What’s In My Maker’s Lab?
A Comprehensive List of The Tools and Equipment I Use to Make My Projects
When I show my projects to people, I often get asked what kind of equipment I have in my lab, and how I use it for my projects. So here is a brief summary:
CPS-3205 Lab Power Supply
It provides me with the power I need for my projects. It goes up to 5A and 32V, and also has a digital display where I can see how much current the project is drawing from the supply:
Bakon SBK8586 Soldering Station
Combines a Soldering Iron and Hot Air Gun in one product. For less than $100 USD, it answers all my soldering needs. I can use it to solder large through-hole components, as well as very fine-pitch components (like the nRF52832 chip I replaced in a broken Espruino board).
I use them all around the place, not just for electronics. For instance, if I have to pick a small screw or nut, and sometimes even to remove pests from our plants:
It holds stuff for me while I’m soldering or using the hot air gun. It also had a built-in LED light and a magnifying glass, though I don’t use them very often.
A small, portable auto-ranging multimeter. It can measure voltage, current, resistance, capacitance, frequency and temperature:
Raspberry Pi 3
The Raspberry has been useful in many of my projects, such as the Angular-Simon game, the bank’s website man-in-the-middle attack proof of concept, and even when I reverse engineered a smart WiFi Light bulb.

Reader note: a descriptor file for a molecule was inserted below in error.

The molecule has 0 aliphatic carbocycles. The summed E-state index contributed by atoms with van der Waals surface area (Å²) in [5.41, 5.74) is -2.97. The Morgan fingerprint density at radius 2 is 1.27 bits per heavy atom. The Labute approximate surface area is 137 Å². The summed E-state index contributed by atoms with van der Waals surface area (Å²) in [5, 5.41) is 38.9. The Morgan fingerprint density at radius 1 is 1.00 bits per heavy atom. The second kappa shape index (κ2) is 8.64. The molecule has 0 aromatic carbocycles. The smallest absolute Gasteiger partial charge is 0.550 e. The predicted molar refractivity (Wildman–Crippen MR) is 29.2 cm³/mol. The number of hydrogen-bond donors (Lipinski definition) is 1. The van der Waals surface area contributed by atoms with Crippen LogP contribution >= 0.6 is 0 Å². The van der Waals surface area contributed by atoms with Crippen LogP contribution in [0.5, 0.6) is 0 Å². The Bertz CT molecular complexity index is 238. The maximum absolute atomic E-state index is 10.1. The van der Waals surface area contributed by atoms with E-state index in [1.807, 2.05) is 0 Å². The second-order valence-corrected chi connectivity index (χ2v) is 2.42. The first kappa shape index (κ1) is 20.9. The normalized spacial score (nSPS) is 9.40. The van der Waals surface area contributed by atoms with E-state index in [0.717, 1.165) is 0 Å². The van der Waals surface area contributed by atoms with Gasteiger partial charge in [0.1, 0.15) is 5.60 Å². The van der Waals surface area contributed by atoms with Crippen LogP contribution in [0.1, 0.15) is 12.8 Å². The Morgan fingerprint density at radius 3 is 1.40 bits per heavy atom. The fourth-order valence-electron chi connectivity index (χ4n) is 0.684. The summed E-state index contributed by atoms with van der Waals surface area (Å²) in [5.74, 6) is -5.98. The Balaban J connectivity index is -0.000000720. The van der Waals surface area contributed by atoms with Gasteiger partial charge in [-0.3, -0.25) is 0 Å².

In addition, many electronic boards and components that I order come with some sample code, and it is usually either Raspberry Pi or Arduino code. For instance, the Waveshare E-Paper display module I used in the Real-Life version of the Chrome T-Rex Game came with some Raspberry Pi code, which I later ported to run on Espruino:
Just like the Raspberry Pi, many components that I use have libraries for Arduino. It is very handy to have one or two around, so I can quickly get started with new components.
I use it to program ARM-based CPUs such as the nRF52832, and also for reverse engineering tasks, like when I extracted the firmware from the Magic Blue Smart Light Bulb.
I have a bunch of LEDs, these are very useful just as “debug prints” in hardware. I also have a bunch of resistors, capacitors, etc, some breadboards, a bunch of hookup wire spools, a wire stripper tool, and many many jumper wires:
The 3D Printer
I mainly use OpenSCAD for more complex designs, such as the fingers mechanism for the trumpet playing robot:
The printer is also very useful for organizing my stuff, for instance — my USB cables:
As some point, I even added plotting capabilities to my printer (it was as simple as printing a single part, and tinkering with the software):
It drills. It fastens screws. And screws are very useful for attaching things like the drum of my DiY Rotary Rock Tumbler:
I have a set of drills ranging from 2mm up to 10mm, and a bunch of screws, mainly M3 and M4 screws with matching nuts and washers.
Having a drill is really useful when prototyping 3D parts, as I can drill holes in the draft parts instead of having to print them again with the holes.
I can’t stress enough how important it is to wear it when dealing with things that can possibly get into your eyes and hurt them. Like onions:
So There You Have It!
As you have seen, my equipment is mainly geared towards working with electronics and 3D-printing, and these two have a large part in my projects. What about your setup? I’d love to learn what tools other use when making stuff. Please share!